London 25/04/2013 - Base metals stepped back from their early highs during Thursday LME premarket trading when the continuation of the complex's technical correction paused for breath against a generally sluggish economic backdrop, traders said.
But prices were still broadly steady, while copper, which has seen a five-percent rally from its early-week 18-month lows, was firmer. Further pockets of technical buying are possible, which should help reduce selling pressure in the immediate term.
"We have viewed the sell-offs, especially in copper, nickel and gold, as being oversold so are not surprised that these metals are rebounding strongly," William Adams of FastMarkets said.
The advances that kicked off on Wednesday took place against a broader correction throughout the commodity sector - gold at around $1,445 per ounce was building on its recovery from last week's massive sell-off and crude oil was stable just below $102 per barrel.
But he industrial materials may struggle to generate eventual follow-through given the sluggish macroeconomic picture, traders said.
Nevertheless, copper was upbeat after yesterday's positive close above $7,000 per tonne, challenging $7,100 at one stage. And while trends in other metals were more mixed, price levels were still above recent sell-off lows.
"We now have a bottom - temporary - in place and we hope the markets can take stock and consolidate over the next few days. We do feel, however, that numbers out of China need to improve," LME RDM Sucden said.
As well as China, where recent manufacturing data was downbeat, data from Europe and the US has been equally uninspiring - Wednesday's US durable goods orders, a key leading indicator, were lower.
This has raised hopes that central banks will provide yet more monetary stimulus, including a widely mooted rate cut by the European Central Bank next week and an extended duration of the US Federal Reserve's quantitative easing programme. The FOMC meets next week as well.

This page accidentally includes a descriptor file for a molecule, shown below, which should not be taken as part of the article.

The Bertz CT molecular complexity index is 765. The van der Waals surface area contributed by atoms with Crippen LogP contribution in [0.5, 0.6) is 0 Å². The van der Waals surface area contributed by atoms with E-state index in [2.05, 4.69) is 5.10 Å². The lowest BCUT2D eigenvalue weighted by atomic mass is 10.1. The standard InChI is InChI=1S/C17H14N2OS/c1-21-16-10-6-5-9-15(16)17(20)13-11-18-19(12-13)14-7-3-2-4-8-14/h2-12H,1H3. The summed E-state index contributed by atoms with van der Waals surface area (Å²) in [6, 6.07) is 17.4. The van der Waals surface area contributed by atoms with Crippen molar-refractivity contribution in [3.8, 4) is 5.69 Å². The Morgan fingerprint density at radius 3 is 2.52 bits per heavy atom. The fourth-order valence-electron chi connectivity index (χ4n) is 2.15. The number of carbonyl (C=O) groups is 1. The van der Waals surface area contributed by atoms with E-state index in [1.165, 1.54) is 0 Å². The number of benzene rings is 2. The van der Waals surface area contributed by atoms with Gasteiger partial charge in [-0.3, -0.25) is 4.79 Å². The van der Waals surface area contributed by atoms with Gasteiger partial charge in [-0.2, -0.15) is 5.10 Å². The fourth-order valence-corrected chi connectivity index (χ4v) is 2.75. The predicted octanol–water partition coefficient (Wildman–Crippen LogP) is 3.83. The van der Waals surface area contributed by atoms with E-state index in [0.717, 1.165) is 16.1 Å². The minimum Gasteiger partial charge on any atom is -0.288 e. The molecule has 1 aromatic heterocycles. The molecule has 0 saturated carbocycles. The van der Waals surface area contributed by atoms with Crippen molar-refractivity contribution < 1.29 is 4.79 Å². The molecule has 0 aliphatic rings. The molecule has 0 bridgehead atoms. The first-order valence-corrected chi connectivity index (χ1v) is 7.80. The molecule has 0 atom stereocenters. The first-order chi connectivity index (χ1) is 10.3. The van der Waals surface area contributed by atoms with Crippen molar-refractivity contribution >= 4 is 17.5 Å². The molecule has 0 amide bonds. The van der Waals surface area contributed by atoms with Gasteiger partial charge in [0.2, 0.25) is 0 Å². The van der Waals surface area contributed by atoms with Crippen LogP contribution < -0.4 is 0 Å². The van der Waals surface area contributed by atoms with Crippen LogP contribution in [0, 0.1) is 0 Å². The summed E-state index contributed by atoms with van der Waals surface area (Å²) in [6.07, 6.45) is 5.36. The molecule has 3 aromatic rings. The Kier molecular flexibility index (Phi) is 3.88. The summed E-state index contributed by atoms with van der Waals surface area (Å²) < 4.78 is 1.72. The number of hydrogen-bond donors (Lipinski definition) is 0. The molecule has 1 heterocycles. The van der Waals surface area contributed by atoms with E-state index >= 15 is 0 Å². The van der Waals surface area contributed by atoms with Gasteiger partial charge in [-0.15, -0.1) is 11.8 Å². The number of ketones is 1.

The front-line economic calendar is light today - regular weekly US unemployment claims are scheduled - so this may allow the metals to further benefit from technical consolidation.
The bounce may be short-lived, however, with investment funds running large profitable short positions that are unlikely to be covered at current price levels. Rallies may be seen as an opportunity to add to these positions.
COPPER HOLDING ABOVE $7,000/T
Copper traded as high as $7,101 per tonne and then settled at $7,070, up $40.50 from the Wednesday close, holding comfortably above $7,000 after rallying from 18-month lows of $6,762.
Warehouse inventories fell a net 1,900 tonnes to 681,475 tonnes, while cancelled warrants - metal booked for removal - rose to a new record of 168,200 tonnes.
Aluminium was trading at $1,922, up $11, with inventories falling a chunky 8,075 tonnes to 5,159,000 tonnes.
In others, zinc drifted $1 lower to $1,918, averting a test of $1,900 again, with stocks falling 6,000 tonnes to 1,086,550 tonnes. Sister metal lead was $9 higher at $2,054 - inventories were down 350 tonnes at 258,450 tonnes, a fresh low since October 2012.
Nickel was $40 lower at $15,230 - inventories were down 96 tonnes at 175,764 tonnes from what were all-time highs. Tin was unchanged at $20,900, while stocks were down 125 tonnes at 14,120 tonnes.
Steel billet was neglected and stocks were unchanged at 77,480 tonnes. In the minors cobalt was indicated at $26,500/27,500 and molybdenum at $24,500/36,500.
(Editing by Mark Shaw)